The concern among marine scientists is that invasive species may find the expanded canal similarly convenient. Because it has no locks or other barriers, the canal’s currents, which mostly flow from the Red Sea to the Mediterranean, offer marine organisms a free ride — and an expanded canal means that more sea life can ride those currents. But as in Nicaragua, no environmental review was conducted before the project began.
In early December, 225 scientists from 25 countries signed a letter urging environmental oversight. “There are means available to limit the introduction of non indigenous species which can be carried out at the early stages of a project but which become increasingly expensive as the project progresses. The ecological and economic cost of inaction may be substantial,” the letter said. Three United Nations treaties have jurisdiction over activities that affect the health of the Mediterranean, but none has been enforced.
Of the nearly 700 invasive species already in the Mediterranean, more than half arrived through the Suez (B. S. Galil et al. Ethol. Ecol. Evol. 26, 152–171; 2014). Fish hauls off Turkey are up to 80% non-native species by weight, especially in shallow waters (M. Goren et al. Rapp. Comm. Int. Mer. Médit. 39, 535; 2010). “We don’t know where the tipping point is, but it will be reached soon,” says marine biologist Bella Galil at the National Institute of Oceanography in Haifa, Israel. Without environmental oversight, she adds, there is no predicting what the system will tip to, either. But native communities are already eroding.
Near Turkey, for example, two species of shell-forming plankton (Amphistegina lobifera and Amphisorus hemprichi) now grow regularly. When they die, their remains accumulate in sandy layers that can be 50 centimetres thick (M. B. Yokes et al. Mar. Biodivers. Rec. 7, e52; 2014), smothering natural rocky-bottom ecosystems. Two species of Red Sea rabbitfish (Siganus luridus and Siganus rivulatus) have razed swathes hundreds of metres long in rich seaweed meadows in the eastern Mediterranean, demolishing habitat for many natives. And just as in terrestrial ecosystems, says Enric Sala, a marine ecologist and explorer-in-residence at the National Geographic Society in Washington DC who has studied the rabbitfish,“when you remove the forest, all the birds are gone”.
At the same time, the canal could pose a barrier to native terrestrial animals. At its eastern end, it will cut through the Cerro Silva Natural Reserve, 286,000 hectares of protected forest. It could have a significant impact on wildlife migration corridors, says Roberto Salom-Pérez, regional coordinator of the Mesoamerica Jaguar Program for Panthera, a conservation charity in Costa Rica. But he says that animals can co-exist with infrastructure if it is well planned. “We know that jaguars and other big mammals can cross the Panama Canal,” he says. “But this is only possible because the well-protected Barro Colorado Island works as a stepping-stone for these species, and because protected areas surround the canal.”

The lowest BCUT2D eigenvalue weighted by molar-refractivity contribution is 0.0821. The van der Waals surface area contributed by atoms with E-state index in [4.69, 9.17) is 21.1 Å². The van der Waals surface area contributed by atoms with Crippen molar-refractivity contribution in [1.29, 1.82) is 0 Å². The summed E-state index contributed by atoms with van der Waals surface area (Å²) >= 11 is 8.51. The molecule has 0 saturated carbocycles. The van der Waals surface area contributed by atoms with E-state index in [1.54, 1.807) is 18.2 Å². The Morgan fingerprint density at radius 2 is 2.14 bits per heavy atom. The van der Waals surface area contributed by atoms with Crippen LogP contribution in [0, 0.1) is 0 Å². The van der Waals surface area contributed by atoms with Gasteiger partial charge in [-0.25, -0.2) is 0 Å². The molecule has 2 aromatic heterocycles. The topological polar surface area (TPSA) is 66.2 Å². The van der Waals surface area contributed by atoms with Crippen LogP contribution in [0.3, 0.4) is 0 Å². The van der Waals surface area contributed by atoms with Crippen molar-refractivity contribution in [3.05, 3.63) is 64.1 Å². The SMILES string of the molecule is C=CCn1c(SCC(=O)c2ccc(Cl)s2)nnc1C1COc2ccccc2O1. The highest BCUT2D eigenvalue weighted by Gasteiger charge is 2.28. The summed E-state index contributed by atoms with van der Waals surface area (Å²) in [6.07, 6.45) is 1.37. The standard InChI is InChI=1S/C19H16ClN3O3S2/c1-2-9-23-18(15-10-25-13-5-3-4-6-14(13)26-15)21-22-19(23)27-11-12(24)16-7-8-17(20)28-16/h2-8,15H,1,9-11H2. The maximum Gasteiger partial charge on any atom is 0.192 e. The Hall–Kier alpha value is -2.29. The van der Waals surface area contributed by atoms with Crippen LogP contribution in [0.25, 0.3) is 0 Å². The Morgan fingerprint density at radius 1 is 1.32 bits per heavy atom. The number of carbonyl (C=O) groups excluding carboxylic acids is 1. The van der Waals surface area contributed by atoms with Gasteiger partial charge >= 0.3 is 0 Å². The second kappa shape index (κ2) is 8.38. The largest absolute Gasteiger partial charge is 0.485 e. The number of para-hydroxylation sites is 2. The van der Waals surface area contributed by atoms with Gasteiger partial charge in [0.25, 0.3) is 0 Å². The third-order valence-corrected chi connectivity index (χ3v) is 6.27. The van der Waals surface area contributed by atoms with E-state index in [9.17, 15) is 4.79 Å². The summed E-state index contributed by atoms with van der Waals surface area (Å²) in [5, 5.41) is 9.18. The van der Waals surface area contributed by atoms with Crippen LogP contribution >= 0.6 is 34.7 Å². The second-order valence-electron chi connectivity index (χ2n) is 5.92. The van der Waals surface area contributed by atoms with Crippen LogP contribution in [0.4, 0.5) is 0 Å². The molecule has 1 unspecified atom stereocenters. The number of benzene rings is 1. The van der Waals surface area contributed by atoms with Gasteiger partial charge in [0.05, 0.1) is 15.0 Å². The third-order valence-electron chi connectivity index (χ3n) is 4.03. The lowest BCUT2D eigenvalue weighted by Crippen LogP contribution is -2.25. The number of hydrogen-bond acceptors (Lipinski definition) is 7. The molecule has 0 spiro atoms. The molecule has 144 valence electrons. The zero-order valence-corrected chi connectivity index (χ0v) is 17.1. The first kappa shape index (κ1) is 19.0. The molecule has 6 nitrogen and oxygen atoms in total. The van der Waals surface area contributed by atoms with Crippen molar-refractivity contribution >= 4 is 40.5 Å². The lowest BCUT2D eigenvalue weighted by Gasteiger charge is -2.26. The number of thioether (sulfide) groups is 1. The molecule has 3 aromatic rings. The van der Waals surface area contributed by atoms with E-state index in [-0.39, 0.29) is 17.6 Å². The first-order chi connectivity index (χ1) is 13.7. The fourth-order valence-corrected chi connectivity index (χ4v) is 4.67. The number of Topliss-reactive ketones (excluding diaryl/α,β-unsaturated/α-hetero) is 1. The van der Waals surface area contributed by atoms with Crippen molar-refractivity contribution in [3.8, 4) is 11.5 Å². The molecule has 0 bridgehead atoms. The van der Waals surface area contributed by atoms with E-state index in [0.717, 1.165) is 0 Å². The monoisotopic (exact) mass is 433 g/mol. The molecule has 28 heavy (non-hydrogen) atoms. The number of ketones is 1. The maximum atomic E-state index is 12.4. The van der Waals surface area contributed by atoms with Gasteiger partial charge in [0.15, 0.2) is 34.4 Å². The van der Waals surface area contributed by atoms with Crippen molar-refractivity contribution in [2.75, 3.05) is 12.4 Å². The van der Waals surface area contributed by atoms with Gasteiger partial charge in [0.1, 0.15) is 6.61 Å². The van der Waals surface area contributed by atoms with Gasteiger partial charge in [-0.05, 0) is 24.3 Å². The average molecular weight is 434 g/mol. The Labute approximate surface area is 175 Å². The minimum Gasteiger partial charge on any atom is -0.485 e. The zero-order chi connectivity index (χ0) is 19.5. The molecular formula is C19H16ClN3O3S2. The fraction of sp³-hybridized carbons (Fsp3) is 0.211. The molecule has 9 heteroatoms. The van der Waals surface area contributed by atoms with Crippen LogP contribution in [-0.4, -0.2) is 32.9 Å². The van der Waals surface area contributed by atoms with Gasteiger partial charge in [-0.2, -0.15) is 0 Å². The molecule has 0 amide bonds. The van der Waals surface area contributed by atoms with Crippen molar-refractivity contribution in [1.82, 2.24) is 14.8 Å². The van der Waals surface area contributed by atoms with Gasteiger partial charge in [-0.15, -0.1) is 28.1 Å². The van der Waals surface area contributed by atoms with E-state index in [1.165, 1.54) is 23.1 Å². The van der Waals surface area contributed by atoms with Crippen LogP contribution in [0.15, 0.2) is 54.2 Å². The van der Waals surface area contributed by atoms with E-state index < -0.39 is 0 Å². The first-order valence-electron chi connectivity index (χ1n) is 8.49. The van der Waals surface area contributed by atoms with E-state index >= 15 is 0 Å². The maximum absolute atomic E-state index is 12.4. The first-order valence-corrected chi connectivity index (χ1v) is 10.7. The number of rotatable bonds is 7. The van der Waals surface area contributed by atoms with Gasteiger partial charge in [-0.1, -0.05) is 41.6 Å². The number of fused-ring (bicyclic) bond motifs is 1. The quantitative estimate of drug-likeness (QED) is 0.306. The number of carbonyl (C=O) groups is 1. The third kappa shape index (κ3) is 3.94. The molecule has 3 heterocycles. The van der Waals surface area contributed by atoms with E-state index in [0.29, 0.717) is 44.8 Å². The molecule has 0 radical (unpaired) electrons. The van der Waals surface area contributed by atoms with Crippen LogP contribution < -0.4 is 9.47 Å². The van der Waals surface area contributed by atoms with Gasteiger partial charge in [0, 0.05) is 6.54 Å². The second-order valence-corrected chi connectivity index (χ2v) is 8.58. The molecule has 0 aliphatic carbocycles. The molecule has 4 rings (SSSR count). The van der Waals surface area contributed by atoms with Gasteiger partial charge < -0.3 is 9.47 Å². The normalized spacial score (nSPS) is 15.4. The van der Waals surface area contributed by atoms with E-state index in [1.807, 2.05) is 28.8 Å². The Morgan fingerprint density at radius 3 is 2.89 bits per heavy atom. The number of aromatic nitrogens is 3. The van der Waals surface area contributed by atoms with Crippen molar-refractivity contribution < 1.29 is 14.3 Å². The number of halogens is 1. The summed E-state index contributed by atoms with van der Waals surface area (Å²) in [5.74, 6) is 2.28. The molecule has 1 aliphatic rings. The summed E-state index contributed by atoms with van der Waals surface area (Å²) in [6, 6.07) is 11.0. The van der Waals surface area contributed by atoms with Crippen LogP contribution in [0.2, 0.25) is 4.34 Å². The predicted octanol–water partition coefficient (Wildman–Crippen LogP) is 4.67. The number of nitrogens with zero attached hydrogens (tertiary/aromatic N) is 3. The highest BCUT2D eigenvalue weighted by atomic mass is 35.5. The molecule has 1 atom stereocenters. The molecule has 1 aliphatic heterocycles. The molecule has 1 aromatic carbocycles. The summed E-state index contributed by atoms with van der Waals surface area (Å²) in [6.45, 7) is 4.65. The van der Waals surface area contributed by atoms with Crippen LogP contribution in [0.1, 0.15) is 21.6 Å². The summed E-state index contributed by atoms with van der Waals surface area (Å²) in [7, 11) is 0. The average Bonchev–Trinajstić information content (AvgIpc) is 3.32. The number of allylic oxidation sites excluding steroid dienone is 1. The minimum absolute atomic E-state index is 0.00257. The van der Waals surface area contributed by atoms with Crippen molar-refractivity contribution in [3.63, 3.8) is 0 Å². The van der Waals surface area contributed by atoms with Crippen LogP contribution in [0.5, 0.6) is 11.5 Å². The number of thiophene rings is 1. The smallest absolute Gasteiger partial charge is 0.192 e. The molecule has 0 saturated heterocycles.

About 2% of Nicaragua’s people live along the Grand Canal’s proposed route. The Humboldt centre estimates that the canal zone will pass through or near 282 communities, including a large tract of indigenous communal land. The canal concession gives HKND the right to seize this and other land, and Nicaraguans far from the canal route have reported visits to their land by Chinese surveyors accompanied by Nicaraguan military escorts. In mid-December, people marched in Managua to protest against the canal project.
In 2007, Ortega promised citizens that he would not risk the waters of Lake Nicaragua for all the gold in the world. This October, he said that he had come around to the idea of the canal because it would be the country’s fastest route to economic development. The nation’s public sector stands to benefit from the deal: HKND will pay the government $10 million annually for the first 10 years of the canal's operation, and hand ownership of the canal to the government gradually at a rate of roughly 10% per decade to a maximum of 99%.